A curious source of inspiration helps Harvard Divinity School (HDS) professor Peter Machinist to interpret the Bible: rambunctious actor Richard Burton.

In his HDS convocation address on Tuesday (Aug. 31), Machinist recalled hearing Burton’s accelerated take on Hamlet’s “To be or not to be” soliloquy, one of William Shakespeare’s most recognized monologues, typically delivered with slow solemnity.

Using a rapid-fire approach during a performance in Boston in 1964, Burton tried to get the audience to “hear it afresh, as part of the larger play of Hamlet, as an important moment in the play’s traumatic trajectory,” said Machinist, referencing Burton’s own comments to a Boston critic.

The evocative Welsh actor employed the artistic technique known as “defamiliarization,” a method of helping people perceive things in uncommon or strange ways to enhance their understanding of the familiar.

For Machinist, Hancock Professor of Hebrew and Other Oriental Languages, the strategy worked. The tactic jolted his staid conceptions of the speech and forced him to “hear it as something live and breathing, as I had not heard or read it before.”

Applying Burton’s technique to his own Bible reading, Machinist said during his address on “An 11th Commandment: Thou Shalt Defamiliarize,” has expanded his viewpoints and interpretations of the ancient religious text. He encouraged his listeners to employ the concept in their teaching and learning, as well as their day-to-day lives.

Using defamiliarization to explore the Bible, a work produced in a culture far removed in time, complexity, and perspective from today, helps to “make that text speak,” said Machinist.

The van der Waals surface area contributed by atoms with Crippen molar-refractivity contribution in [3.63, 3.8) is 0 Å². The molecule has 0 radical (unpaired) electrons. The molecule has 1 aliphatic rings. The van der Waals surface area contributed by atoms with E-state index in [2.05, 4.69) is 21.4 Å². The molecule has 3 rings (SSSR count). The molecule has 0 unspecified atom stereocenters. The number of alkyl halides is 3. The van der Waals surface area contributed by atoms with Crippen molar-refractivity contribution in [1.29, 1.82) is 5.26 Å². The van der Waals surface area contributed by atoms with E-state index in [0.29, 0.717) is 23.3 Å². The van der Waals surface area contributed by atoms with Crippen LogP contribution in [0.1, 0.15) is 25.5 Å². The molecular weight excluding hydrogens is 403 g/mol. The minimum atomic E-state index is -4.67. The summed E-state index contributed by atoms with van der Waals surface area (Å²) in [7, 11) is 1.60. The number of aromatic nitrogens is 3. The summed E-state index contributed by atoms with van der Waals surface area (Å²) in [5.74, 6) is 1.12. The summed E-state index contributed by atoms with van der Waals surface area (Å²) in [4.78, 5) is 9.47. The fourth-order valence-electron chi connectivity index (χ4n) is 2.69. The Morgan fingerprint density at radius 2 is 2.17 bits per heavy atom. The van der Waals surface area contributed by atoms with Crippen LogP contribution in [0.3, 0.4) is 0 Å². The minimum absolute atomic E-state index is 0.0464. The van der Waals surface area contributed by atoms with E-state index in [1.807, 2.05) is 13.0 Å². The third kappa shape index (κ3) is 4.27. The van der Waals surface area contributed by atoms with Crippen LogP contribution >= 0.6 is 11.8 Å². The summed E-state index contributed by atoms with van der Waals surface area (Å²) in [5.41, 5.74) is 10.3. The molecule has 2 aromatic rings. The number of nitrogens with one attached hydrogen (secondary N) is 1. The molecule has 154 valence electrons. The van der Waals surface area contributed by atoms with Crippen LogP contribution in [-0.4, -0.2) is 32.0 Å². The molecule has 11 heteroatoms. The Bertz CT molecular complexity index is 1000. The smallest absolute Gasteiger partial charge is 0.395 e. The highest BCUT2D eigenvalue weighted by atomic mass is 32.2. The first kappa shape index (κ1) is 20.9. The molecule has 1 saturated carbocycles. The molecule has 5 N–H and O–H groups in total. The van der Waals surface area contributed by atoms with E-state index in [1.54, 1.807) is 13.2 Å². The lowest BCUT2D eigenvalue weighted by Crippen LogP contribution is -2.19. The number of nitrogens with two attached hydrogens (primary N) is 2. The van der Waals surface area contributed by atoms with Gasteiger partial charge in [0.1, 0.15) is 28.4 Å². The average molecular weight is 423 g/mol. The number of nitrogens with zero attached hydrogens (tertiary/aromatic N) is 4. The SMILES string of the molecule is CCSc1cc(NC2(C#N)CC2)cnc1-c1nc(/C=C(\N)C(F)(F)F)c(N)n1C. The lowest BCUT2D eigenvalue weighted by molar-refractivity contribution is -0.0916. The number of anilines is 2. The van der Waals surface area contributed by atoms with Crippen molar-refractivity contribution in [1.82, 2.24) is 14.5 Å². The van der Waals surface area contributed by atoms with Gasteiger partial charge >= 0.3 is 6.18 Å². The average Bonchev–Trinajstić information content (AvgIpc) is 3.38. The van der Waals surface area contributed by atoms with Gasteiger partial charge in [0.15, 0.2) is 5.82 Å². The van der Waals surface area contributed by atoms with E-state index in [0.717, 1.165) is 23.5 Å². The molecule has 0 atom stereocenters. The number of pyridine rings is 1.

Referencing the biblical story of the burning bush that delivers Moses a message in the voice of God, Machinist said many scholars contend that the deity’s ability to pervade and invade anything or anyone was simply a function of the thinking and writing of ancient times.

We assert, he said, “that if it ever happened then, for most of us …  it doesn’t happen now, or we assert it never really happened as described in the first place. Rather, the Bible has distorted, in its primitive, rationally unsophisticated fashion, what was really going on.”

But a merely straightforward reading of the text, said Machinist, shows how the writer “marks this colloquy as something very special,” and the encounter reveals an “attempt to get in touch with something beyond, whatever that beyond might be.”

“Defamiliarization, then, in this particular instance might be,” he said, “strangely, to read the text just as it appears.”

Faculty members were stoic in their long academic robes despite the sweltering heat. For the first time, the convocation was held under the tent on the HDS green, the open space behind Andover Hall that has been transformed from a parking lot into a commons. The event included music from HDS faculty and students and remarks from HDS Dean William Graham.

Brandon Crowley, a third-year master of divinity student and a pastor at Myrtle Baptist Church in Newton, Mass., said Machinist’s words would help him with his weekly sermons, making him truly “question what I view as familiar.”

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